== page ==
What is Massachusetts Medicaid (MassHealth)?

In the state of Massachusetts, the Medicaid Program is called “MassHealth”. MassHealth provides benefits for people who meet specific eligibility criteria. Usually, a person has a disability, and/or falls under a certain income level. MassHealth is an important program for those with catastrophic injury, such as a spinal cord injury, as the Personal Care Attendant (PCA) Program is often needed in order to live in the community.  MassHealth is the only payer of the PCA Program. 
These articles are intended to help you figure out which category you may fall into and help you to understand this program better.  Here is the MassHealth Member Booklet for your reference.
UNDER AGE 65 and Disabled
For people under 65, there are 3 programs that you may qualify for. Each program is slightly different and has different types of requirements:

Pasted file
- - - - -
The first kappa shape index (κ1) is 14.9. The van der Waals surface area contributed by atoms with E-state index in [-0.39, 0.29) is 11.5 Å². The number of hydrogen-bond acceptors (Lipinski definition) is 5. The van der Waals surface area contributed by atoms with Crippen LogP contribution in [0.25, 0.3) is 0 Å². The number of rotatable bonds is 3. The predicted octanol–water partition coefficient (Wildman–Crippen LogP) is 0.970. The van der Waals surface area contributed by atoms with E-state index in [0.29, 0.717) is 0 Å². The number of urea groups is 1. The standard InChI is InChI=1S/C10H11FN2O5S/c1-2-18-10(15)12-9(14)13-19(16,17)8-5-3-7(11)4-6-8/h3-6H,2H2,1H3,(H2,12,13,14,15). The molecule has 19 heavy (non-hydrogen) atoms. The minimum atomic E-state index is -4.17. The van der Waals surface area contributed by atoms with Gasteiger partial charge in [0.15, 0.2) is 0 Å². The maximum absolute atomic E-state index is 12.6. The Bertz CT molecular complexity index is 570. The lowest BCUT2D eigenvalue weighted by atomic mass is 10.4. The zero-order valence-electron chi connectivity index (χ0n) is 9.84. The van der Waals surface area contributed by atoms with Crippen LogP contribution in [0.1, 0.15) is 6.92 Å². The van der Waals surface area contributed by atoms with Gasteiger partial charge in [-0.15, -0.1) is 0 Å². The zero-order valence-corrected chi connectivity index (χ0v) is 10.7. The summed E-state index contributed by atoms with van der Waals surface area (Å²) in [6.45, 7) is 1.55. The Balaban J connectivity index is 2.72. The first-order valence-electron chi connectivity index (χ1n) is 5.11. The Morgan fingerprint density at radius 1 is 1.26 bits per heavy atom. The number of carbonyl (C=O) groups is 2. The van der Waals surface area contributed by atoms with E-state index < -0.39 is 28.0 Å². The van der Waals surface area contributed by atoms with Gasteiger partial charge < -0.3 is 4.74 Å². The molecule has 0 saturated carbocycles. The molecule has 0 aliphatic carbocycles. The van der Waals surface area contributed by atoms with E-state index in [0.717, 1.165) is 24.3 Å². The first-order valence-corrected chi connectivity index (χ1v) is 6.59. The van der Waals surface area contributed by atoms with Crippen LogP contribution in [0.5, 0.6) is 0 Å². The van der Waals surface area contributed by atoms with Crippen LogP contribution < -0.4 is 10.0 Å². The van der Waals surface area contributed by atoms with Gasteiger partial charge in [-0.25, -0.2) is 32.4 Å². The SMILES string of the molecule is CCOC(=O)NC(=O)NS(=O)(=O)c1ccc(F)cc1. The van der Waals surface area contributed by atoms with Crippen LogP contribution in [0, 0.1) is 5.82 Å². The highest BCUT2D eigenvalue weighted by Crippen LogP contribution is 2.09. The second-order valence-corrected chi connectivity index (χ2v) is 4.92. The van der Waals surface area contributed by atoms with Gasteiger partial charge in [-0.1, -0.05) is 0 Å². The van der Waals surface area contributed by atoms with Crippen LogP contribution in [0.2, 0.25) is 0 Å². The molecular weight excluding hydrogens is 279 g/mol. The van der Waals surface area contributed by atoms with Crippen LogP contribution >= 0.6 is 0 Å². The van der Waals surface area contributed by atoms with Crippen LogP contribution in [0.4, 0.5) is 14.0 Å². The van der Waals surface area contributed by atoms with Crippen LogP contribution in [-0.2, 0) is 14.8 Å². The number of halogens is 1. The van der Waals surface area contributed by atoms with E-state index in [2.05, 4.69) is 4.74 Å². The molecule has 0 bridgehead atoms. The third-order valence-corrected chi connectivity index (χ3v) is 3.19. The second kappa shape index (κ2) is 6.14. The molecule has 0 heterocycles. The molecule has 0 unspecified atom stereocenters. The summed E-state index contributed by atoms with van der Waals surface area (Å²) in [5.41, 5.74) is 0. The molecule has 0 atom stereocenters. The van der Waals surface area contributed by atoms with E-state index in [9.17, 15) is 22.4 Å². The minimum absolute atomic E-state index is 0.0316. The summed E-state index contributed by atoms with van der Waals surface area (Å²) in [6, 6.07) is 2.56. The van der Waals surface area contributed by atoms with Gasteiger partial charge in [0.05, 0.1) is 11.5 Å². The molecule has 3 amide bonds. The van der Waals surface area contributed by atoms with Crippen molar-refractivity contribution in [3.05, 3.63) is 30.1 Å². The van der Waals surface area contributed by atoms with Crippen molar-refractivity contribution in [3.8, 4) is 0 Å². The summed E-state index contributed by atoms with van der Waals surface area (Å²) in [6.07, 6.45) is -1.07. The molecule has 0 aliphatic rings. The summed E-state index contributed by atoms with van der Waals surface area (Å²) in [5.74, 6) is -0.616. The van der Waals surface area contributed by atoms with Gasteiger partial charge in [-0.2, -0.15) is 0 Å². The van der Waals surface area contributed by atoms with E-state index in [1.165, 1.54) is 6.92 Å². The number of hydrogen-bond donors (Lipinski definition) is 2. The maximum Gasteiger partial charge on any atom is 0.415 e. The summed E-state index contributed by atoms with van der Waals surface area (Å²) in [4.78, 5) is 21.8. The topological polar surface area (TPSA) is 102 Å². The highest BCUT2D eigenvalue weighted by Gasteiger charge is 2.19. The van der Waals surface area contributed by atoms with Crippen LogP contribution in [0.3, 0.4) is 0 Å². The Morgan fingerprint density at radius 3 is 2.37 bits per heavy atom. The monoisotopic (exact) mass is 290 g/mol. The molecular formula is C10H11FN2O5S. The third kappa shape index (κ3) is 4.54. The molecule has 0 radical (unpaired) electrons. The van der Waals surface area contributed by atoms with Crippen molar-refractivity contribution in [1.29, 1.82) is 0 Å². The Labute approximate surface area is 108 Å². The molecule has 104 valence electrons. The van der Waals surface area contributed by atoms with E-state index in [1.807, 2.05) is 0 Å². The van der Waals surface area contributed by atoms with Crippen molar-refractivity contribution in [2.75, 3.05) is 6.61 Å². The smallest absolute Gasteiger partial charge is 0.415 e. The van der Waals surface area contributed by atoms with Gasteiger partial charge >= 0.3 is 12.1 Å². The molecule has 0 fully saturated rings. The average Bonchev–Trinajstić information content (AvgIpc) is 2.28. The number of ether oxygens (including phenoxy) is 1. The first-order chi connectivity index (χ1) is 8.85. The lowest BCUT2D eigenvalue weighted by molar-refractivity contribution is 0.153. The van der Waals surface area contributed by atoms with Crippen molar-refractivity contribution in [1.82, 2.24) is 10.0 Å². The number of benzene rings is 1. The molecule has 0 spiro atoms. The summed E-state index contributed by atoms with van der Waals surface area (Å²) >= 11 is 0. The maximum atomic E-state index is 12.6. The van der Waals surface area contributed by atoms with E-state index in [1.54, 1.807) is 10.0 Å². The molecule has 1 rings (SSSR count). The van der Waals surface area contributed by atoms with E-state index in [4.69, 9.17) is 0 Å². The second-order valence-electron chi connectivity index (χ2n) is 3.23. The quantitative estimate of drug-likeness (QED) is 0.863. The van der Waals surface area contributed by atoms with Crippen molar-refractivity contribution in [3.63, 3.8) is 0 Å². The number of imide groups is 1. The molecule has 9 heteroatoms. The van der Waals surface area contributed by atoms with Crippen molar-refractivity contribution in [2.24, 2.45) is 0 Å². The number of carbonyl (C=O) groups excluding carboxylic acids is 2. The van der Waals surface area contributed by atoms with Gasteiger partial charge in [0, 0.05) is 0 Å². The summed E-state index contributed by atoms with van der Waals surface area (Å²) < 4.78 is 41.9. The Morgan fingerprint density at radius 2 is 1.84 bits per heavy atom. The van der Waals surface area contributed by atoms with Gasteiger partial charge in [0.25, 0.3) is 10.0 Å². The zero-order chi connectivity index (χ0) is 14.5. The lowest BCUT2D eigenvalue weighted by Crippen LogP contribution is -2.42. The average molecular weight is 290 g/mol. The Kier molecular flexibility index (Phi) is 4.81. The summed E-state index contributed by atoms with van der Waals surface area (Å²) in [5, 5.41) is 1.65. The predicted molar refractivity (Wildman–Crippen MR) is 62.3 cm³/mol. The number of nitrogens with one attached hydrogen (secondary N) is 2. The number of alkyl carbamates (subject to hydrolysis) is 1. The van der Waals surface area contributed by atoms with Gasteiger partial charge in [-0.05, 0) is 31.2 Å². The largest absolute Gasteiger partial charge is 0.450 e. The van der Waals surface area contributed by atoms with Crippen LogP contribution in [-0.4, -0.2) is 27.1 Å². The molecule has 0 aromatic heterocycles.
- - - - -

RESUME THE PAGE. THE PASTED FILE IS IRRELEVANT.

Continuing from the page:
(1)   MassHealth Standard
(2)   MassHealth CommonHealth
(3)   MassHealth Long Term Care
For applying for MassHealth Standard and MassHealth CommonHealth, a person CAN have other insurance. However, MassHealth will be the secondary coverage (meaning, the person’s other insurance gets billed first – and after, MassHealth gets billed). This means, that a person can use both insurance until the primary insurance runs out, and then MassHealth will become the primary coverage.  
The first type is MassHealth Standard.
MassHealth Standard gives 100% coverage.  To qualify for this type of MassHealth, there are 2 requirements to be met.
(1)   A person needs to be determined as “disabled” (determined by UMASS Medical, unless the person is already determined as disabled by the Social Security Administration). 
(2)   The individual needs to meet financial criteria (133% of Federal Poverty Level, e.g., less than $1239/month for single person).  Here are the Federal Poverty Level (FPL) guidelines.  Assets are not counted. 
The next type is MassHealth CommonHealth.